Verizon(s vz) has responded to public chiding from Netflix(s nflx) over its internet speed by sending its erstwhile “partner” an equally public cease-and-desist instructing Netflix to stop doing that … or else. The spat is the latest is what is becoming a near-weekly PR battle over who is to blame for the lousy state of America’s online video streaming.
In case you missed it, this week’s contretemps came after the media gleefully pointed out how Netflix has decided to point fingers when its subscribers get their shows interrupted by a slow connection. A tweet of a screenshot saying “The Verizon Network is crowded now” appears to have really bugged the telecom giant:
Oh snap, netflix. pic.twitter.com/wMfavoHOyj
— ♥︎ (@yurivictor) June 4, 2014
Even though Netflix is reportedly giving other ISP’s the same treatment, Verizon professed outrage and on Thursday issued a “cease-and-desist” letter that is now all over the internet. Such notices are not new. As you can see below, from a photo take by my colleague Stacey Higginbotham, when congestion causes video streaming problems despite her 50 Mbps video connection, the app or the playback device offers a notification to the user.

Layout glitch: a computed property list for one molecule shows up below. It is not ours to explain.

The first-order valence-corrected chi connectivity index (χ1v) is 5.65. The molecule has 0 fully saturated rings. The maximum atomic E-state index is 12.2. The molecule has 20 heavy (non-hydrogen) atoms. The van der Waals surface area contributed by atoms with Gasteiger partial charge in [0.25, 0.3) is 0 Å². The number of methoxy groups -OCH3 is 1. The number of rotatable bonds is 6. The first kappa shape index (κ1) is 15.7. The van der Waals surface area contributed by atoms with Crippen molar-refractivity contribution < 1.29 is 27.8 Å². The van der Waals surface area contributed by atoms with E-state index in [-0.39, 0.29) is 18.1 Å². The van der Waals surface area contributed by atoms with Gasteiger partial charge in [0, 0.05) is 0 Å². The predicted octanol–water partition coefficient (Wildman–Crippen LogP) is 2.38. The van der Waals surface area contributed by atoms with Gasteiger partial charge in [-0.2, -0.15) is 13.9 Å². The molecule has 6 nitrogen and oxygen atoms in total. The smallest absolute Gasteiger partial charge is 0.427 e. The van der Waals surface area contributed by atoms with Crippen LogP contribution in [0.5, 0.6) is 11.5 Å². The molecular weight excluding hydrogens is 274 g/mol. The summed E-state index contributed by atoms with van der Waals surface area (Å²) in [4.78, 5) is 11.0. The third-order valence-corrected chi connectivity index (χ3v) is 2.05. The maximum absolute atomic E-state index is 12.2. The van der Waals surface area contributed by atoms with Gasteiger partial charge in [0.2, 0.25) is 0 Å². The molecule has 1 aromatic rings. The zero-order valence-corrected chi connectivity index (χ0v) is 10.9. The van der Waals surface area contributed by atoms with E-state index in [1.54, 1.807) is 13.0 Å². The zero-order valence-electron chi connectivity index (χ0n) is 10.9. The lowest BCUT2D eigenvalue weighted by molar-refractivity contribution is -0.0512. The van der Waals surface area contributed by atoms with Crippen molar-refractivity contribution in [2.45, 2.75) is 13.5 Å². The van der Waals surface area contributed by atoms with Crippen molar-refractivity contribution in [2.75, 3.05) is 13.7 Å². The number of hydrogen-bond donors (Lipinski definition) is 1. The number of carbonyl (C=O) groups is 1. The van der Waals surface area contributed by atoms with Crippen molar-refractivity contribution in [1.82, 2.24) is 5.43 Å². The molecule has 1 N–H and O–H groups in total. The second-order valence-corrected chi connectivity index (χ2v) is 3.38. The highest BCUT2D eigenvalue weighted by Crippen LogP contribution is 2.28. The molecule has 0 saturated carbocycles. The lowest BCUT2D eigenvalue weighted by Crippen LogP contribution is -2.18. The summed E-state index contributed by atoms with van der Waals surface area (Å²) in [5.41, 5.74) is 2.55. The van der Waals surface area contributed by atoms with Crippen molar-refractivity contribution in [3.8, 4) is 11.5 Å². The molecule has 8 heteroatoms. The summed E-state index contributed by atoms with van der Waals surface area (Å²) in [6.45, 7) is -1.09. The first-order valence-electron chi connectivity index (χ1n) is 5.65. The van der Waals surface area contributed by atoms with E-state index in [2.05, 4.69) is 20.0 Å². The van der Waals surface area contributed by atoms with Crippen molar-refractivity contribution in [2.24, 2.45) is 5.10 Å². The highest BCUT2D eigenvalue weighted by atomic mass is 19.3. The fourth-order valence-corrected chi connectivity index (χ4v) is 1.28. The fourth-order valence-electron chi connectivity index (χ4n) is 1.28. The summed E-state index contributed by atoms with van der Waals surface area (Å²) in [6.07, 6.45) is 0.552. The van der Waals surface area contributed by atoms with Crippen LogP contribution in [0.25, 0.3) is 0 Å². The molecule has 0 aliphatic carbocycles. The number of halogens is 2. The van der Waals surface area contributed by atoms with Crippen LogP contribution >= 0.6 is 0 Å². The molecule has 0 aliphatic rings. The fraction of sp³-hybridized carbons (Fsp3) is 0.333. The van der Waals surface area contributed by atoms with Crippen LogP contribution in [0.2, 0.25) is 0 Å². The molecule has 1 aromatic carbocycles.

The letter, from Verizon’s General Counsel and signed “Randy,” doesn’t read much like a typical legal letter and its vague warning that the company “may .. pursue legal remedies” won’t have Netflix quaking in its boots anytime soon.
But, well, lawsuit thunder gets more notice than plain old press statements. I would just add that consumers should desperately wish that Verizon does sue — the legal discovery process might be our best hope to find out what the heck is really going on behind the scenes.
For now, the likely explanation for the slow video is that, despite a recent agreement between Netflix and Verizon over traffic delivery, Verizon is not doing all that it can to support peering between its network and Netflix’s network, leaving consumers stuck in the lurch.
If there is any good to come out of the episode so far, it could be in the form of more transparency from ISP’s on peering, which is something Gigaom strongly supports. In the meantime, other content companies like YouTube are also doing their bit by rating ISP’s on their performance.